Date
20 October 2017
David Chow Kam-fai, chief executive of Macau Legend, said the government should consider the contributions of all casino operators, not just the six license holders. Photo: EJ Insight
David Chow Kam-fai, chief executive of Macau Legend, said the government should consider the contributions of all casino operators, not just the six license holders. Photo: EJ Insight

Govt must be fair in awarding gaming license: Macau Legend

Macau Legend Development Ltd. (01680.HK), a satellite casino running on the license of gaming giant SJM Holdings Ltd. (00880.HK), is urging the government to consider the interests of all casino operators amid rumors that it will add one more gaming license to the world’s largest gaming hub.

“Why should all the credit go to the six license holders? The government should consider our contributions as well. So many of us are paying taxes to the government,” said Macau Legend chief executive David Chow Kam-fai.

“The government has to be fair, it should look after the interests of everyone,” he said.

It was reported that the government may issue a seventh gaming license while the current six licenses will expire in 2020 and 2022. Discussions are heating up as the government is set to launch a mid-term review of the gaming industry this year.

Chow said regulators should have a public auction of the gaming licenses and those who have contributed to Macau’s development must be allowed to join the bidding.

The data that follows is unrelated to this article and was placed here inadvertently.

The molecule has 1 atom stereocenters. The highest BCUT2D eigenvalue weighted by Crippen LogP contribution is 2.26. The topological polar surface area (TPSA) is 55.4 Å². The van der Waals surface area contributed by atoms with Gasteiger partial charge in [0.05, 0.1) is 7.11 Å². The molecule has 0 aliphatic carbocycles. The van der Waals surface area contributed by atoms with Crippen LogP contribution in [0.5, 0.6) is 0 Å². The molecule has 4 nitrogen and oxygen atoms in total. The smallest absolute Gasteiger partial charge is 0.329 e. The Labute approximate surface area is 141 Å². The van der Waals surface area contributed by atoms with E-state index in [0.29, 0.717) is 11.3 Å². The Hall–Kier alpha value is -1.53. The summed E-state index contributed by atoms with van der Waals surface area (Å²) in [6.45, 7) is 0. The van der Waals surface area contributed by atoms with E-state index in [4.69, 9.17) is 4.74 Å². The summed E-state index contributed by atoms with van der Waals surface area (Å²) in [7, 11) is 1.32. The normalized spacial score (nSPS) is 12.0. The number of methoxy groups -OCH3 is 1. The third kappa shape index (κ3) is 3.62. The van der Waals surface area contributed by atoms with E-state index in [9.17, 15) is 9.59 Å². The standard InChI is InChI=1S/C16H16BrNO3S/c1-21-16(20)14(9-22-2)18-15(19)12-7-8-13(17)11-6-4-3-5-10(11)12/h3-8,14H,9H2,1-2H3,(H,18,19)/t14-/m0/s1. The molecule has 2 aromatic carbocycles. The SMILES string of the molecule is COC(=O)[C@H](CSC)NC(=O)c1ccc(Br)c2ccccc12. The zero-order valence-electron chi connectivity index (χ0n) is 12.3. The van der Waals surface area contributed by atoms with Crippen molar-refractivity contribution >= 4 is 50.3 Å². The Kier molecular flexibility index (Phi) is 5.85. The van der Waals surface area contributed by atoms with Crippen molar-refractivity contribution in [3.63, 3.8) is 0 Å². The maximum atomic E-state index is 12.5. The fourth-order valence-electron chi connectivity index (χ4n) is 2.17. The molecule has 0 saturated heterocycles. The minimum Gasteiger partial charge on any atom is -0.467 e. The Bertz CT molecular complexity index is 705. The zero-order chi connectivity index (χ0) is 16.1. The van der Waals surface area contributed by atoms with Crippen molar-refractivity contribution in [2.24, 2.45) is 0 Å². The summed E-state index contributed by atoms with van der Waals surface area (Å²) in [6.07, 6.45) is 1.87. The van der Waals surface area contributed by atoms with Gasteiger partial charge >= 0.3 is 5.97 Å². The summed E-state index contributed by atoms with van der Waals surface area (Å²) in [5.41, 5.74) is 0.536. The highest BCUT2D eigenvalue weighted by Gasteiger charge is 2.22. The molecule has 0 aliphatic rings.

Macau Legend wants to have its own license, and so do other casino operators in the territory.

He named several other influential businessmen who are capable of getting the gaming license, including Chan Meng-kam, who owns another satellite casino, the Golden Dragon, under the license of SJM.

Chan is among those who “love China, love Macau”, and is a local delegate to the Chinese People’s Political Consultative Conference, Chow said.

He said Macau Legend, which runs Pharaoh’s Palace Casino and Babylon Casino, has to pay 3 percent of its VIP revenue and 5 percent of its mass market income to SJM.

Given their smaller incomes, satellite casinos cannot match SJM in the amount of bonuses they give their employees, he said, adding that this situation has led to arguments between management and staff.

Macau’s gaming license system is seen as opaque and difficult to understand. The government issued two licenses to US-based Wynn Resorts Ltd. and Hong Kong tycoon Lui Che-woo’s Galaxy Entertainment (00027.HK) in 2002, ending the monopoly enjoyed by gaming mogul Stanley Ho’s SJM for decades.

But the three licenses were split, resulting in three sub-concessionaires.  Currently, 18 satellite casinos are running on the license of SJM.

“Why were there concessionaires and then sub-concessionaires? City of Dreams (06228.HK) paid US$900 million to Wynn Macau to get the license. MGM Macau (02282.HK) paid US$250 million to SJM … It’s not fair,” Chow said.

Meanwhile, Macau Legend has been granted 35 gaming tables in Babylon Casino with its launch of the adjacent four-star Harbourview Hotel on Wednesday. The group now has about 185 gaming tables in the city.

It is believed that casinos will be able to better negotiate for more gaming tables if it builds non-gaming facilities, which are in line with the government’s bid to diversify Macau’s economy.

The Harbourview Hotel is part of Macau Legend’s redevelopment project at the non-gaming facility Fisherman’s Wharf. The complex will see two five-star hotels — Legend Palace and Legendale Hotel — opening in 2016 and 2017.

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JH/JP/CG

EJ Insight reporter

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